There’s another concern looming this summer: the potential for fires. Those of you with properties on the hillsides can find excellent information about to create defensible space zones around your home; choose fire resistant plants, and ember-resistant building materials at www.montecitofire.com.
Doomsday tales aside, fate has brought us to this extraordinary spot on the planet. Treat yourself by getting out and about on these glorious days.
Some Seasonal Tips:
- It’s time to fertilize the entire garden. I use a general-purpose fertilizer mix 10-10-10 (Nitrogen-Phosphorous-Potassium). You may have specific plants that require a more complex mix as well;
- Plant your herbs and vegetables now for fresh, yummy dishes in the summer;
- Update your time on your automated irrigation system.
Later, I’ll write about how to tackle your garden maintenance patrol.
Call for a complimentary consultation:
IN APPRECIATION OF WINTER
Ahhhh…. winter has just arrived (December 21st). More time for bundling-up, hot soups, warm fires and lit candles. Winter in Santa Barbara brings on crystal clear days and nights. It’s as if you could touch Santa Cruz Island. And the stargazing in winter is outstanding – look for Orion’s Belt in the S/W sky.
Last fall I talked about some of the natural virtues of living in Santa Barbara. There are more noteworthy factoids to appreciate in our unique locale: Santa Barbara is in one of only five Mediterranean Climate Zones on the planet (along with the Mediterranean Basin, Southwestern Australia, Central Chile and the Western Cape of South Africa). I’ve visited Cape Town, and it you’d think you were in SB. There are Jacaranda trees and Bougainvillea vines blooming everywhere! Stellenbosch (their wine country outside Cape Town) looks just like our Santa Ynez Valley. There’s actually a Mediterranean Plant Palette specifically suited for these five zones.
Another SB bonus: Because of the proximity of our mountains to the ocean – we’re considered to be in perfect Feng Shui harmony, lucky us.
Everything that happens in a garden takes place in slow time. Flowers, shrubs and trees simply get on with growing at their own pace. A number of plants and trees including roses, stone fruit trees, and hydrangeas go deciduous in winter – they require this down time. There’s still plenty to enjoy now though. Study the bare, architectural structure of our Japanese Maple, Birch, Liquidambar, and Sycamore trees. They’re every bit as impressive now as when they leaf-out.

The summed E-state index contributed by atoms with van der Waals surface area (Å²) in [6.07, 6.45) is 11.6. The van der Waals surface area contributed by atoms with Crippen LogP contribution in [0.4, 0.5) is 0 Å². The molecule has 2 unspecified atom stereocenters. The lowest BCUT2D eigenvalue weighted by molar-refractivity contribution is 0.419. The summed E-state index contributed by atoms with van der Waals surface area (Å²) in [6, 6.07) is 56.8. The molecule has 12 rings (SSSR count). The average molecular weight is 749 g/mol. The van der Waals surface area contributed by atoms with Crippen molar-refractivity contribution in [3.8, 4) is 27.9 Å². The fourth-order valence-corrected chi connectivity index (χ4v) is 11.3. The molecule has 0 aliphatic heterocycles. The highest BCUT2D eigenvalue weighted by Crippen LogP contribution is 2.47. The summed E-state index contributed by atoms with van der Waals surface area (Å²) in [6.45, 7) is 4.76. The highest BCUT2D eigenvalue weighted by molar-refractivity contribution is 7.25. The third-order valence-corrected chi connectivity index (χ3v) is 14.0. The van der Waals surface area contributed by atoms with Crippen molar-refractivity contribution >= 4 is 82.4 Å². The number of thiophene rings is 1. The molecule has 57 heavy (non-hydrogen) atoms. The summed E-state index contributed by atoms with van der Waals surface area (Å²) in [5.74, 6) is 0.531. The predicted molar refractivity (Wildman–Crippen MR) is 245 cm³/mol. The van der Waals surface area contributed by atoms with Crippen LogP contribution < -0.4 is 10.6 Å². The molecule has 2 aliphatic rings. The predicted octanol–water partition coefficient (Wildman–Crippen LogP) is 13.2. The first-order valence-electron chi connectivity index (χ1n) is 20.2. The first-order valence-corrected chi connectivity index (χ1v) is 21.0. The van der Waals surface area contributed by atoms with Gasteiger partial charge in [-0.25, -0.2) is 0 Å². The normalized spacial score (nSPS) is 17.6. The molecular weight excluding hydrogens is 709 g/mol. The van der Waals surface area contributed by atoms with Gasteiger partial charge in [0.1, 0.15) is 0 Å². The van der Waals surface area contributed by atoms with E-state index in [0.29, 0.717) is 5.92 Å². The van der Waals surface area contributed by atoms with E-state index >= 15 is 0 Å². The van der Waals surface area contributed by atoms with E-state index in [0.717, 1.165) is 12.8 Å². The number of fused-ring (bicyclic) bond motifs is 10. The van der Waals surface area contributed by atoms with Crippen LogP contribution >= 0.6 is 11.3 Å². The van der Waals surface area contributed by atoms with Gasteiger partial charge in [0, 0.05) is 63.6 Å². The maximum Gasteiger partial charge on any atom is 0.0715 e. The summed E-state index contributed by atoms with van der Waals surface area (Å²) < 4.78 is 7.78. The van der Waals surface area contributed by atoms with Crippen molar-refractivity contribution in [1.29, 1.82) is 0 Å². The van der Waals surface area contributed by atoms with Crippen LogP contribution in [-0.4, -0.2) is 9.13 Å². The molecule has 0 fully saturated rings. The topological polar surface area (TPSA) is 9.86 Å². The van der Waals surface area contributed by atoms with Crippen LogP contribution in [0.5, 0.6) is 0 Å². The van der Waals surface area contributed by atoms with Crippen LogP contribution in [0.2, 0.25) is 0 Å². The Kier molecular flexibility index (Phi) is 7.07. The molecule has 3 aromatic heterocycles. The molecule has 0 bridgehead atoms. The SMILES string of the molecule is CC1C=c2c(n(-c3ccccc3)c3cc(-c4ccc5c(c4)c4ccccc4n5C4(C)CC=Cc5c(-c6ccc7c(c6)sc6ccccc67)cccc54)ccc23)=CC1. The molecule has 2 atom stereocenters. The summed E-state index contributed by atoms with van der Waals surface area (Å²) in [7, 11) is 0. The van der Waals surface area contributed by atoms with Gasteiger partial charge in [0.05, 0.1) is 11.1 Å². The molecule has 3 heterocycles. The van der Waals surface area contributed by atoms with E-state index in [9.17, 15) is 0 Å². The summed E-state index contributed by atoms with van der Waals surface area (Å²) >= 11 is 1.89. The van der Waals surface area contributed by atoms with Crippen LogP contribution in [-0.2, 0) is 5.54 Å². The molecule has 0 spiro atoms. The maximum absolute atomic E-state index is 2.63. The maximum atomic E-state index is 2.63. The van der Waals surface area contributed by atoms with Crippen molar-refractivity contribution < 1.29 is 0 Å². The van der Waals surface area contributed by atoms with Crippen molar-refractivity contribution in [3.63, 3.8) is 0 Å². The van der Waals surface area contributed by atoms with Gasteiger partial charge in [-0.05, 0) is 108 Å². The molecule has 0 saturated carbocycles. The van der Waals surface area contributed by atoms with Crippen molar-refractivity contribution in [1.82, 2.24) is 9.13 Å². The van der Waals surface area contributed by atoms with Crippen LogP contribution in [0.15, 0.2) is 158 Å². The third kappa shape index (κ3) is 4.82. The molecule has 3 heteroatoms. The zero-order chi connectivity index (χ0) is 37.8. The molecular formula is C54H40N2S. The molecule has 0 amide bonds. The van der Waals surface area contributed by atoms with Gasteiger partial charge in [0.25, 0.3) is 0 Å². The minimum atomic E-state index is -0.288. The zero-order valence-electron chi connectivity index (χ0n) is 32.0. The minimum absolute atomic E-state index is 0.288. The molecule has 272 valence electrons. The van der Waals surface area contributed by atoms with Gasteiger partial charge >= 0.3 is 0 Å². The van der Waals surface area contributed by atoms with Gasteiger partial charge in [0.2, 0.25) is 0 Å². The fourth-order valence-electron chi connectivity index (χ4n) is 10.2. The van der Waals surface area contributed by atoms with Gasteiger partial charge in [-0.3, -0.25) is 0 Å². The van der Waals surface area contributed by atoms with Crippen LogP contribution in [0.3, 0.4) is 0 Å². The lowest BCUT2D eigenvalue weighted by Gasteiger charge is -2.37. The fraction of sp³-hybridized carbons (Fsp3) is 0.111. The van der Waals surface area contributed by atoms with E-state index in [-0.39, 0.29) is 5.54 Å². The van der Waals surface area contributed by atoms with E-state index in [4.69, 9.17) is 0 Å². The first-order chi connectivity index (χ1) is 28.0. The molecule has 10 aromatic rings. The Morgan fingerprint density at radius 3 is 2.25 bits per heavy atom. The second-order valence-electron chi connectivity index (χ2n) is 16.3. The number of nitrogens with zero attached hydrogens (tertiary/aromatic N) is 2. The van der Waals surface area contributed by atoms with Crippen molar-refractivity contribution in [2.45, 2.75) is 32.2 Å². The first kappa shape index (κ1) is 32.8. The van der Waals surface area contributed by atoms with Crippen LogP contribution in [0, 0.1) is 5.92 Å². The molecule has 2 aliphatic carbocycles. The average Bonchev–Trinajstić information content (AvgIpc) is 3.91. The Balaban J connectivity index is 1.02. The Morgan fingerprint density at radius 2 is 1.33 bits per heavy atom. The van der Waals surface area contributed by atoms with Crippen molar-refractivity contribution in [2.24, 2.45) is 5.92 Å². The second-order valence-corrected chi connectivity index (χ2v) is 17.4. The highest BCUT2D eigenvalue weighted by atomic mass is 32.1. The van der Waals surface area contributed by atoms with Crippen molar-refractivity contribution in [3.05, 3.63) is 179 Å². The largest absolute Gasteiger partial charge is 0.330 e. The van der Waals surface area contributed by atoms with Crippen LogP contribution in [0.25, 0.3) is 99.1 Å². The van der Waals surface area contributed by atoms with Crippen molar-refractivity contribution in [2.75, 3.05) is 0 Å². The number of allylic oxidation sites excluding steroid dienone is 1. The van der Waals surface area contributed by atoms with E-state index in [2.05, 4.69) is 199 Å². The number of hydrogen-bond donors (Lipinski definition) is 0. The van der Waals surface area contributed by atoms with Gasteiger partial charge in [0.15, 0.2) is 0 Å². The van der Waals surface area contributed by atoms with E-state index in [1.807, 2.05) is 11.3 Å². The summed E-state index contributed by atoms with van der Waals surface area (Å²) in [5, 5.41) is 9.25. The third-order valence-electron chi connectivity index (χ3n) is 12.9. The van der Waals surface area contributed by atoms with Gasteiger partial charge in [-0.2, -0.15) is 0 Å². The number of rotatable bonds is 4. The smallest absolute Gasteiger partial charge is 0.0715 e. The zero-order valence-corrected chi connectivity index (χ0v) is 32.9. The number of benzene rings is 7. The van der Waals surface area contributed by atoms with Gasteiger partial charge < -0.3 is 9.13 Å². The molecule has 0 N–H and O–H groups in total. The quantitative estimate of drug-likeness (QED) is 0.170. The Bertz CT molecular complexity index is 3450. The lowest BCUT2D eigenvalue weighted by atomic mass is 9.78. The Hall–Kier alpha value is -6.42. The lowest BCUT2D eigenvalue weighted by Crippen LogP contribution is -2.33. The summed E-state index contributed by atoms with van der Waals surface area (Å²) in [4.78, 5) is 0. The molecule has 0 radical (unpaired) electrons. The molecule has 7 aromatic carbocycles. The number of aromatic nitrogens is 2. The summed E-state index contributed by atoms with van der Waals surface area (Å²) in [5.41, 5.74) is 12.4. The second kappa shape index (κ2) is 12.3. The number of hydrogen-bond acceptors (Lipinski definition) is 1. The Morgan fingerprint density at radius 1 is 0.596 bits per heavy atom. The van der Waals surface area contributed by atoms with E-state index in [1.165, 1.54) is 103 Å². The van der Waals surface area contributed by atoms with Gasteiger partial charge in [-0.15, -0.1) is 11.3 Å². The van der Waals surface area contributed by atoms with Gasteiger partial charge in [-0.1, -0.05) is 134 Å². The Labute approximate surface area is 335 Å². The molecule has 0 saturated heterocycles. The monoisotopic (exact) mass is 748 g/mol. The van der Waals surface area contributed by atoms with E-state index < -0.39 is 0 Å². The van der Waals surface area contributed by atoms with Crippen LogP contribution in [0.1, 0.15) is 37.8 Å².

Winter is the season to quietly take stock of your garden’s strengths and weaknesses – design-wise. I view the discipline of Landscape Design just as culturally valuable as Literature, the Performing Arts, and the Visual Arts. If you’d begin to see yourself as an artist - and your garden as an opportunity to create, you’ll come to understand that not only is the concept of ‘form follows function’ essential - but you’ll learn to appreciate that the artistic value of color, texture, light, form, movement, contrast, perspective, scent and touch - all have a distinct place in a thoughtfully designed garden.
You might consider the areas in your garden as rooms with ceilings, floors, walls, doorways and focal points. You have a distinct style of your own – trust your intuition on this, as it’s simply decorating for heaven’s sake.
I found 2020 to have been a long, hard slog - for all of us. We deserve to spoil ourselves now. Think about your garden in terms of wants and needs. When you get bored with the ‘needs-part,’ go for it! Have you always wanted a – rose garden – water feature – pergola with an outdoor kitchen – garden sculpture – hammock – sundial – hot tub – fire pit – vegetable and herb garden? My sister has one of those tower herb/veggie gardens, and swears by it. She’s a marvelous cook to begin with, but she says the freshness of her hand picked bounty makes a big difference to her dishes. There’s no harm in daydreaming about this stuff. Also, it’s planning for future – something positive to look forward to in 2021.